Nunatsiaq Online
NEWS: Nunavut January 29, 2013 - 6:15 am

Nunavut firefighters ponder accidental fires, arson

“The view is every fire is an arson, and it’s not”

SAMANTHA DAWSON
A group of volunteer firefighters from across Nunavut listen to Cpl. Denis Lambe talk about how the RCMP gathers evidence at fire scenes, such as footprints and taking statements. (PHOTO BY SAMANTHA DAWSON)
A group of volunteer firefighters from across Nunavut listen to Cpl. Denis Lambe talk about how the RCMP gathers evidence at fire scenes, such as footprints and taking statements. (PHOTO BY SAMANTHA DAWSON)
Jollie Enoogoo, the fire chief in Pond Inlet, works on a presentation during a training workshop put on by the Nunavut Municipal Training Organization and the Government of Nunavut’s fire marshall’s office at the Navigator Inn in Iqaluit Jan. 28. (PHOTO BY SAMANTHA DAWSON)
Jollie Enoogoo, the fire chief in Pond Inlet, works on a presentation during a training workshop put on by the Nunavut Municipal Training Organization and the Government of Nunavut’s fire marshall’s office at the Navigator Inn in Iqaluit Jan. 28. (PHOTO BY SAMANTHA DAWSON)
Cpl. Denis Lambe talks about RCMP procedures to a group of firefighters gathered in Iqaluit for a 10-day training workshop on preventable fires. (PHOTO BY SAMANTHA DAWSON)
Cpl. Denis Lambe talks about RCMP procedures to a group of firefighters gathered in Iqaluit for a 10-day training workshop on preventable fires. (PHOTO BY SAMANTHA DAWSON)

Most fires started by people in Nunavut are preventable, Arviat’s volunteer fire chief, Joseph Kaviok, said at a 10-day fire training workshop Jan. 28 in Iqaluit at the Navigator Inn.

He’s one of 20 volunteer firefighters from across Nunavut attending the event, put on by the Nunavut Municipal Training Organization and the Government of Nunavut’s fire marshall’s office, in an effort to reduce the number of preventable fires in the territory.

The workshop includes presentations by elders with firefighting and fire prevention experience, presentations by the Department of Community and Government Services, the Department of Education, a presentation from health and social services on mental health, and a presentation from the RCMP.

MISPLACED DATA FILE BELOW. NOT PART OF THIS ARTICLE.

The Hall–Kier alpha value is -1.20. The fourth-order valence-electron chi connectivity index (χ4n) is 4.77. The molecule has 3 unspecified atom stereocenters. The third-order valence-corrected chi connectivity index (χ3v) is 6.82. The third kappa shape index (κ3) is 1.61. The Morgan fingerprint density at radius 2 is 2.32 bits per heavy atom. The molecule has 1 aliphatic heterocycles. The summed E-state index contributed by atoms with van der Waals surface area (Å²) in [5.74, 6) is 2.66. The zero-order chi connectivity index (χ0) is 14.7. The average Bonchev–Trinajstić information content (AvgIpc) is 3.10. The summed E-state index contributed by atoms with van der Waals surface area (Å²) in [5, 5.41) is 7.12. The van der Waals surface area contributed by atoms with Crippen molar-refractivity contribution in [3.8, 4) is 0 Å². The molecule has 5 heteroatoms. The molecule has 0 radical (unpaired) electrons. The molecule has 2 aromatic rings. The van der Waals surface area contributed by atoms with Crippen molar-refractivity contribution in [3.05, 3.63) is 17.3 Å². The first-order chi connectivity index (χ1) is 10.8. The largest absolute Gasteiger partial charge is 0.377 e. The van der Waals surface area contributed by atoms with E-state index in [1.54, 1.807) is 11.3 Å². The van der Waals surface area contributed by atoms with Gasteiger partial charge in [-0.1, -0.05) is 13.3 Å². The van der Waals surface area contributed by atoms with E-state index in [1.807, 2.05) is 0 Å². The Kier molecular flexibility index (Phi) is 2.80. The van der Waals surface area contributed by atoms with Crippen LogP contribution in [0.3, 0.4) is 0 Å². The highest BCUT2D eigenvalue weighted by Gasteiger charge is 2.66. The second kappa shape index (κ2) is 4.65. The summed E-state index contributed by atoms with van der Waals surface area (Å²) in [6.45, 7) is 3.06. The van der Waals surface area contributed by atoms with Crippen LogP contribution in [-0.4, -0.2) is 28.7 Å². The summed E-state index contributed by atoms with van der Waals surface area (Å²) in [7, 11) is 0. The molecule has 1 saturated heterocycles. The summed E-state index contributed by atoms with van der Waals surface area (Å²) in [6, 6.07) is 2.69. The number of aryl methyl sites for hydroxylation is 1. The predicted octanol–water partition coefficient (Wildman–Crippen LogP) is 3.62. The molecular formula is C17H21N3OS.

The workshop participants will also complete a fire-setter intervention course, the first time such a course has been offered in Canada.

Kaviok said the fire-setter intervention course will help Nunavut in the long run by teaching people how to avoid accidental fires.

Kids should be taught not to play with matches, lighters, or candles, and not to hide when a smoke alarm goes off.

“They tend to hide in the closet or under a blanket. We tell them don’t do that. Get on the floor and crawl out,” he said.

That’s the kind of information that volunteer fire departments need to pass on to their communities in Inuktitut, Kaviok said.

But when it comes to arson, fire departments can only try their best to find out what happened.

“Once we find out if it’s an accident or arson we investigate and take pictures of it [the damage] and tell exactly how it started and with what, then we pass that on to the RCMP,” he said.

Cpl. Denis Lambe of the Nunavut RCMP told the group of volunteer firefighters that their work as first responders is helpful.

Arson in the communities is the responsibility of the local fire departments, he said.

Unless someone dies in a fire, or the fire department notifies the police about a suspicious fire, the RCMP do not investigate, Lambe said.

Lambe said he doesn’t believe Nunavut has the highest number of arson cases in the country.

And the number of accidental fires is greater than those caused by arson.

“The view is every fire is an arson, and it’s not,” Lambe said.

Suspicious activity is fairly easy to determine, he said, because of abnormal burn patterns.

But generally speaking, there is always more fire damage in Nunavut than in other parts of Canada because communities have limited resources for dealing with fires,  Lambe said. Some communities have only one water truck.

Andrew Morgan, a psychiatrist with the Government of Nunavut, explained some of the reasons that people start fires on purpose.

He agreed with a firefighter who told him, “there’s no one answer.”

“Wanting attention, retaliation, revenge, that’s the number one reason why people start fires,” Morgan said.

“There certainly isn’t a single answer, and I think from our point of view at mental health, we still want to break that down a bit further to find out why certain people have committed fires,” he said.

The different reasons call for different approaches.

“If someone is really angry and wants to take revenge on someone, how did they get to that point? Are they depressed, can we treat that depression and help prevent them from doing anything like that again?” Morgan said.

Other reasons for starting a fire on purpose include covering up a crime and trying to intimidating someone.

“Did they do it because in the moment they were drunk, and they were angry, and it seemed like a good idea at the time?” Morgan asked the group during their discussion.

Starting fires can also be a form of protest, or an act that enables the person to “be the hero” by rescuing whoever was inside the burning building.

Kaviok said he encourages people to ask their fire departments about any questions they might have, especially after going through training that addresses arson and accidental fires.

“They might think the fire department is just there to put out fires. They are there for public education too,” Kaviok said.

 

 

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